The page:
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NE5230D View Datasheet(PDF) - ON Semiconductor

Part NameDescriptionManufacturer
NE5230D Low voltage operational amplifier ON-Semiconductor
ON Semiconductor ON-Semiconductor
NE5230D Datasheet PDF : 18 Pages
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NE5230, SA5230, SE5230
Output Stage
Processing output voltage swings that nominally reach to
less than 100 mV of either supply voltage can only be
achieved by a pair of complementary commonemitter
connected transistors. Normally, such a configuration
causes complex feedforward signal paths that develop by
combining biasing and driving which can be found in
previous low supply voltage designs. The unique output
stage of the NE5230 separates the functions of driving and
biasing, as shown in the simplified schematic of Figure 2 and
has the advantage of a shorter signal path which leads to
increasing the effective bandwidth.
This output stage consists of two parts: the Darlington
output transistors and the class AB control regulator. The
output transistor Q3 connected with the Darlington
transistors Q4 and Q5 can source up to 10 mA to an output
load. The output of NPN Darlington connected transistors
Q1 and Q2 together are able to sink an output current of
10 mA. Accurate and efficient class AB control is necessary
to insure that none of the output transistors are ever
completely cut off. This is accomplished by the differential
amplifier (formed by Q8 and Q9) which controls the biasing
of the output transistors. The differential amplifier compares
the summed voltages across two diodes, D1 and D2, at the
base of Q8 with the summed voltages across the
baseemitter diodes of the output transistors Q1 and Q3. The
baseemitter voltage of Q3 is converted into a current by Q6
and R6 and reconverted into a voltage across the
baseemitter diode of Q7 and R7. The summed voltage
across the baseemitter diodes of the output transistors Q3
and Q1 is proportional to the logarithm of the product of the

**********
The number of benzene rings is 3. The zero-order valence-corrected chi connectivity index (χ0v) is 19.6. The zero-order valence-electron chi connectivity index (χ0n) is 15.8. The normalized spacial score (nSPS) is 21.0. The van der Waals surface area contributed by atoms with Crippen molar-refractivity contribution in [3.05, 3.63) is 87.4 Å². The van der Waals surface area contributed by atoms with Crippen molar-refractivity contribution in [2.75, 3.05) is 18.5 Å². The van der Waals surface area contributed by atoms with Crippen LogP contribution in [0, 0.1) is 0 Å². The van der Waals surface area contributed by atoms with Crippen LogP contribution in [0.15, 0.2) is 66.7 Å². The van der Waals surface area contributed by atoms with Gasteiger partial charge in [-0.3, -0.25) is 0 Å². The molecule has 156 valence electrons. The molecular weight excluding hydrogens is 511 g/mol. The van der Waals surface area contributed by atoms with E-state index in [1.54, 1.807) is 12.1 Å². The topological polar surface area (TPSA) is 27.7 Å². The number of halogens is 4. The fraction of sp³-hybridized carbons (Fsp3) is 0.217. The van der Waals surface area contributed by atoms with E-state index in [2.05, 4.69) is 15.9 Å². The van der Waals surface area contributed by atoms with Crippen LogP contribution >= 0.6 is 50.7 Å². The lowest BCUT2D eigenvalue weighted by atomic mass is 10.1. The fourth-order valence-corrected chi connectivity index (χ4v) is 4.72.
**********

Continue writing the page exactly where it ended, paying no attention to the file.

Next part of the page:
push and pull currents IOP and ION, respectively. The
combined voltages across diodes D1 and D2 are
proportional to the logarithm of the square of the reference
current IB1. When the diode characteristics and
temperatures of the pairs Q1, D1 and Q3, Q2 are equal, the
relation IOP × ION IB1 × IB1 is satisfied.
Separating the functions of biasing and driving prevents
the driving signals from becoming delayed by the biasing
circuit. The output Darlington transistors are directly
accessible for inphase driving signals on the bases of Q5
and Q2. This is very important for simple highfrequency
compensation. The output transistors can be highfrequency
compensated by Miller capacitors CM1A and CM1B
connected from the collectors to the bases of the output
Darlington transistors.
A generalpurpose op amp of this type must have enough
openloop gain for applications when the output is driving
a low resistance load. The NE5230 accomplishes this by
inserting an intermediate commonemitter stage between
the input and output stages. The three stages provide a very
large gain, but the op amp now has three natural dominant
poles one at the output of each commonemitter stage.
Frequency compensation is implemented with a simple
scheme of nested, polesplitting Miller integrators. The
Miller capacitors CM1A and CM1B are the first part of the
nested structure, and provide compensation for the output
and intermediate stages. A second pair of Miller integrators
provide polesplitting compensation for the pole from the
input stage and the pole resulting from the compensated
combination of poles from the intermediate and output
stages. The result is a stable, internallycompensated op
amp with a phase margin of 70°.
VCC
R6
Ib1
Ib2
Ib3
Q6
Q3
Vb5
Vb2
D1
Q8
Q9
Q5
CM1B
Q4
CM1A
Q2
R7
IOP
VOUT
ION
Ib4
Q7
Ib5
D2
Figure 2. Output Stage
Q1
VEE
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